Beverly Hills, CA — The Mullin Automotive Museum’s 1938 Hispano-Suiza H6B Dubonnet Xenia earned Best of Show honors at the 25th anniversary Rodeo Drive Concours Sunday June 17.
The event presented more than 100 of the world’s rarest and most exotic cars, including a special class of roughly 40 silver cars in honor of the concours’ silver anniversary. That collection included European classics, luxury sedans, muscle cars, race cars and supercars, yet the clear standout was the Mullin’s silver Xenia with its aerodynamic body styling.
Produced in an era of tall and boxy coaches, the Xenia’s distinct features reflect the Pre-War era’s fascination with industrial machinery and aviation. The doors are fastened by a centrally mounted handle, allowing them to effortlessly slide open and backward, parallel to the body. Mimicking the feeling of a plane floating on air, the smooth handling is due to a coil-spring hyperflex suspension system that was later adopted by Cadillac, Oldsmobile and Buick.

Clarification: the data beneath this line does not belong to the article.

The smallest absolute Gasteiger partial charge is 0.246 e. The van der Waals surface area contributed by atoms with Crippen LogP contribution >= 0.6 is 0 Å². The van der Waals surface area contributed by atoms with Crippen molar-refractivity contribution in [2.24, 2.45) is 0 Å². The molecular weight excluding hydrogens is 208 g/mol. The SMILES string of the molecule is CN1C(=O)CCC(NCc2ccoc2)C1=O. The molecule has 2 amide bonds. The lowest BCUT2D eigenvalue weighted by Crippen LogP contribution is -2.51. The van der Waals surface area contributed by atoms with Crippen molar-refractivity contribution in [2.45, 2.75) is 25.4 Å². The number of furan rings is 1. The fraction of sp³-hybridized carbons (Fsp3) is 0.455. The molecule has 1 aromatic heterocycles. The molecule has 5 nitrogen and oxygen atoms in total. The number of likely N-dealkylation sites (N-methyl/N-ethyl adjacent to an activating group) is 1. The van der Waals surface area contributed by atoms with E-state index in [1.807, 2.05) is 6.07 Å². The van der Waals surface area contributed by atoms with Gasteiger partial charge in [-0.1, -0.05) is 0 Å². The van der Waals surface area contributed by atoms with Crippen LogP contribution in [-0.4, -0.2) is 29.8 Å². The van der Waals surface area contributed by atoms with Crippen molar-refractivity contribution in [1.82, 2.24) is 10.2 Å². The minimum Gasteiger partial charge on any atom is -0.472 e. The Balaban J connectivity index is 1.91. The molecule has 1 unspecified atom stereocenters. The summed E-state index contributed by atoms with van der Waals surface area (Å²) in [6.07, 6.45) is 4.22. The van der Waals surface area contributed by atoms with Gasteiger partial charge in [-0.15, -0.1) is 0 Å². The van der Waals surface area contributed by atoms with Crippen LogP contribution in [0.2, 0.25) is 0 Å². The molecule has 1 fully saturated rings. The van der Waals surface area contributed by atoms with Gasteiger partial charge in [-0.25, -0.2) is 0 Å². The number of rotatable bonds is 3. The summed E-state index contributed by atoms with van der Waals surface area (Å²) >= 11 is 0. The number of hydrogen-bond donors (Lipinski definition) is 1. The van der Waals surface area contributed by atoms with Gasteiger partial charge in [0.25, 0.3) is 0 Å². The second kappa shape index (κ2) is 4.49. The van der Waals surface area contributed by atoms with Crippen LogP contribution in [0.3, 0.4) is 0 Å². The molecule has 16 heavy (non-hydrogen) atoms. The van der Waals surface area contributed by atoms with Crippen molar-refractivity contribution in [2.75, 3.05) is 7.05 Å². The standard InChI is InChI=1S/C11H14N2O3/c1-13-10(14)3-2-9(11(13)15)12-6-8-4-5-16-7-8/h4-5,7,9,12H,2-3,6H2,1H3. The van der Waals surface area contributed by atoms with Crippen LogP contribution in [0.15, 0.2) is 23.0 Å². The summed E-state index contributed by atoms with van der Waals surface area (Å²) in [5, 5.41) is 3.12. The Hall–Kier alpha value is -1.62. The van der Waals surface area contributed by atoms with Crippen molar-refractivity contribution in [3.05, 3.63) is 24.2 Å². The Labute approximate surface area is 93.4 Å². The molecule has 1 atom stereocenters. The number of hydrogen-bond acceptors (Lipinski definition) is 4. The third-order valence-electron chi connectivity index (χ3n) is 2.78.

This particular Xenia belonged to Andre Dubonnet himself, who hid the car from the Germans during World War II. In the 1960s, the car was purchased and restored by the president of the French Hispano-Suiza Club, Alain Balleret, who later auctioned it off to American Charles Morse. Peter Mullin eventually purchased the vehicle in 2003, and it is today maintained under the care of the Peter Mullin Automotive Museum Foundation.
Among other cars on display were Astons, Porsches and Ferraris, including a 1963 Ferrari 400 Superamerica LWB Coupe Aerodinamico first shown at the New York auto show that year.